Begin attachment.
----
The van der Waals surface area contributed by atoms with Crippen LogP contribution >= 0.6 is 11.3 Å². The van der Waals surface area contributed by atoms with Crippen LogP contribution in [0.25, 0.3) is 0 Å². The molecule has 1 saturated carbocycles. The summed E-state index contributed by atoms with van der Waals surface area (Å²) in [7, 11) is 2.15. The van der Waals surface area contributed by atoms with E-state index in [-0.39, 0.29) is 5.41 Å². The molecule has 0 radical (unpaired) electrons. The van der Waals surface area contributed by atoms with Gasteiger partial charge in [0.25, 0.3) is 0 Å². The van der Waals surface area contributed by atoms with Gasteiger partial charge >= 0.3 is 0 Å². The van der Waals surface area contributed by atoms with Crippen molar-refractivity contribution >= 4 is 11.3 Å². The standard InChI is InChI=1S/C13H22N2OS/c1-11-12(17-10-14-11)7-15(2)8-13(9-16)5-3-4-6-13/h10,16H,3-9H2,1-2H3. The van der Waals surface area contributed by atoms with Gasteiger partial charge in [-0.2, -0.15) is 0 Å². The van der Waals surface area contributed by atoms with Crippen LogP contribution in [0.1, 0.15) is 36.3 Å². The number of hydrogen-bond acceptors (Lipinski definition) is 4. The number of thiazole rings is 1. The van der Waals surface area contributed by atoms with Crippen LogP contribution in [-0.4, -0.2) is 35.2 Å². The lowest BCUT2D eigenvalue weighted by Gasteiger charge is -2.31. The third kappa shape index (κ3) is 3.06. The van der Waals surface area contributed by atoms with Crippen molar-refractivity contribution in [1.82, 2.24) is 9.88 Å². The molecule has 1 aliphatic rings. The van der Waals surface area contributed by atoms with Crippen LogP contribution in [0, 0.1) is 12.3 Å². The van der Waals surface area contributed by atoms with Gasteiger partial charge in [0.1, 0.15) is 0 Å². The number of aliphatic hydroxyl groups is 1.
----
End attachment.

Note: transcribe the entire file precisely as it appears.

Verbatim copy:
The van der Waals surface area contributed by atoms with Crippen LogP contribution >= 0.6 is 11.3 Å². The van der Waals surface area contributed by atoms with Crippen LogP contribution in [0.25, 0.3) is 0 Å². The molecule has 1 saturated carbocycles. The summed E-state index contributed by atoms with van der Waals surface area (Å²) in [7, 11) is 2.15. The van der Waals surface area contributed by atoms with E-state index in [-0.39, 0.29) is 5.41 Å². The molecule has 0 radical (unpaired) electrons. The van der Waals surface area contributed by atoms with Gasteiger partial charge in [0.25, 0.3) is 0 Å². The van der Waals surface area contributed by atoms with Gasteiger partial charge >= 0.3 is 0 Å². The van der Waals surface area contributed by atoms with Crippen molar-refractivity contribution >= 4 is 11.3 Å². The standard InChI is InChI=1S/C13H22N2OS/c1-11-12(17-10-14-11)7-15(2)8-13(9-16)5-3-4-6-13/h10,16H,3-9H2,1-2H3. The van der Waals surface area contributed by atoms with Gasteiger partial charge in [-0.2, -0.15) is 0 Å². The van der Waals surface area contributed by atoms with Crippen LogP contribution in [0.1, 0.15) is 36.3 Å². The number of hydrogen-bond acceptors (Lipinski definition) is 4. The number of thiazole rings is 1. The van der Waals surface area contributed by atoms with Crippen LogP contribution in [-0.4, -0.2) is 35.2 Å². The lowest BCUT2D eigenvalue weighted by Gasteiger charge is -2.31. The third kappa shape index (κ3) is 3.06. The van der Waals surface area contributed by atoms with Crippen molar-refractivity contribution in [1.82, 2.24) is 9.88 Å². The molecule has 1 aliphatic rings. The van der Waals surface area contributed by atoms with Crippen LogP contribution in [0, 0.1) is 12.3 Å². The van der Waals surface area contributed by atoms with Gasteiger partial charge in [0.1, 0.15) is 0 Å². The number of aliphatic hydroxyl groups is 1.